10th October 2021 was world mental health day and this year’s theme was “Mental health in an unequal world”. Most people with mental health disorders face discrimination, stigma, limited access to housing, welfare and social support and work. Now add in the current COVID-19 climate and boom.
Mental health services are so stretched that constant staff shortages and tight budgets have made it hard for services to maintain a lot of programmes, particularly during COVID 19 which saw many services temporarily close down or disappear as well as job losses. It has also affected elderly people living alone, front line workers, students, children and those suffering from mental health disorders, causing many to relapse and increased drug and alcohol abuse. It’s important to be kind to each other! Instagram and snapchat filters are not a reflection of what’s happening internally or off camera and doesn’t mean anything, we are all holding a struggle.
To navigate the added impact that COVID-19 has had on all our mental health we need to work even harder together as a community to support our mental health. Make an active commitment to support those around us facing challenges with their mental health.
Things you can do to help others this month:
- Help the elderly neighbour with their grocery shopping
- Be a listening ear
- A birthday coming up, why not ask for a list of what they would like you to buy or do for them i.e. babysit the kids for an evening. Not all gifts are monetary.
- Help with job searches
- Check in, a phone call/text to a person you haven’t heard from in a while never know.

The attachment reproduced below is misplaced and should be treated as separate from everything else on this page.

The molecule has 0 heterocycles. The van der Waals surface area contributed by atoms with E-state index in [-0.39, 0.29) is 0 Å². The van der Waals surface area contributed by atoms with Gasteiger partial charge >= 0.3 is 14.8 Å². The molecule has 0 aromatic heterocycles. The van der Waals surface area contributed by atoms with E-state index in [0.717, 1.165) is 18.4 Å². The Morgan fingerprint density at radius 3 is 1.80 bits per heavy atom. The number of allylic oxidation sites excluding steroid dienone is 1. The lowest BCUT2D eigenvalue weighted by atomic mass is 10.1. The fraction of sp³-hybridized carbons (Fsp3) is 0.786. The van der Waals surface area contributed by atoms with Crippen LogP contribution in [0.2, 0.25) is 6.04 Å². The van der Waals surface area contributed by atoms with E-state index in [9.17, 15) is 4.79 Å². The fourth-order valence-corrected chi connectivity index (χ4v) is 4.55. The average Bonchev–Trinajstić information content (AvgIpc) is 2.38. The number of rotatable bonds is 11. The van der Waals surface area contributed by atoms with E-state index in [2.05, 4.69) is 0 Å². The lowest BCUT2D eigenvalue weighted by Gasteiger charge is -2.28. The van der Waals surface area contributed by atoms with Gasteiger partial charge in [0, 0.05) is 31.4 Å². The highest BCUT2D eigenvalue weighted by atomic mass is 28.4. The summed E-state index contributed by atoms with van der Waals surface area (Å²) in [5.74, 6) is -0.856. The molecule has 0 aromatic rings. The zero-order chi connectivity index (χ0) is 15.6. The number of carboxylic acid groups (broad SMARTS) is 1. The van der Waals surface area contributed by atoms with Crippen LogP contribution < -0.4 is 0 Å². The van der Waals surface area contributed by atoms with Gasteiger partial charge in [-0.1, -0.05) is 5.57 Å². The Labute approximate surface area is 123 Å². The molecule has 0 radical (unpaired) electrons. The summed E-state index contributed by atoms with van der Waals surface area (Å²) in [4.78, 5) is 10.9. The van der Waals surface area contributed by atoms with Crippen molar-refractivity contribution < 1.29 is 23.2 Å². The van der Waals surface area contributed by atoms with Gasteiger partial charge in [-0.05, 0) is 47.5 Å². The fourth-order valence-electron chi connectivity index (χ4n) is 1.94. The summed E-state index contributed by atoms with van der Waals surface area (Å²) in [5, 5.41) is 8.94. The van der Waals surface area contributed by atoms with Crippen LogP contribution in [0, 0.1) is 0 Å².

- Have a spare laptop/tablet etc. or getting a new one?, why not give it to local school/charity/initiatives working with young people and families help them access online learning
These are just a few suggestions, I’m sure you can think of a few more to help our friends, family and local vulnerable communities.
As we are entering the colder months it’s important to look after ourselves and warm up. Black women don’t often recognise when they are experiencing depression and anxiety, they often interpret it as “failing” not doing enough/being “enough”, which often continues the cycle. There are many forms of depression but today let’s talk about Seasonal Affective Disorder. It’s noted that many people suffer from a type of depression disorder called Seasonal Affective Disorder.
Seasonal Affective disorder (SAD) also referred to as “winter depression” due to symptoms being more visible and severe during the winter. It’s a type of depression that comes and goes in a seasonal pattern usually during the winter months, some start to notice the shift in mood from and often affects people from around Autumn/Winter and improves during the sunnier months i.e. spring.
Symptoms include and are not entirely restricted to increased irritability, persistent having low moods and sometimes aren’t triggered by anything in particular that are hard to shift, finding yourself losing pleasure or interest in your day to day activities that you loved doing. Sleeping more and feeling lethargic during the day. Difficulties waking up in the morning. Overwhelming feelings of worthlessness, despair and tearfulness. Your self-esteem lowers and you avoid social events and people more during these seasons and it’s not just because it’s colder but because of the above symptoms. You find it difficult to manage stress and increase in anxieties. There is a reduction in your libido. You tend to also eat more carbohydrates which then causes weight increase.
Some examples of what you can do to help reduce symptoms.
- Eat more colourful fruit, bright colours help lighten mood, more root vegetables as they are great sources of vitamin A/B/C and other essential nutrients. It’s noted that low levels of vitamins in our body can contribute to fatigue and low mood, taking supplements helps support healthy brain functioning and don’t forget to take your ginger shots as a healthy gut is a healthy mind.
- Take your vitamin D, decrease in sunlight can lead to serotonin reduction, vitamin D may help improve your mood and any SAD related symptoms.
- Try to wake up earlier, even 15 minutes before and have a morning routine. Sleep hygiene is important as it can affect your functioning for the rest of the day. I’ve often found that when I haven’t slept well I am less focused, more anxious and irritable.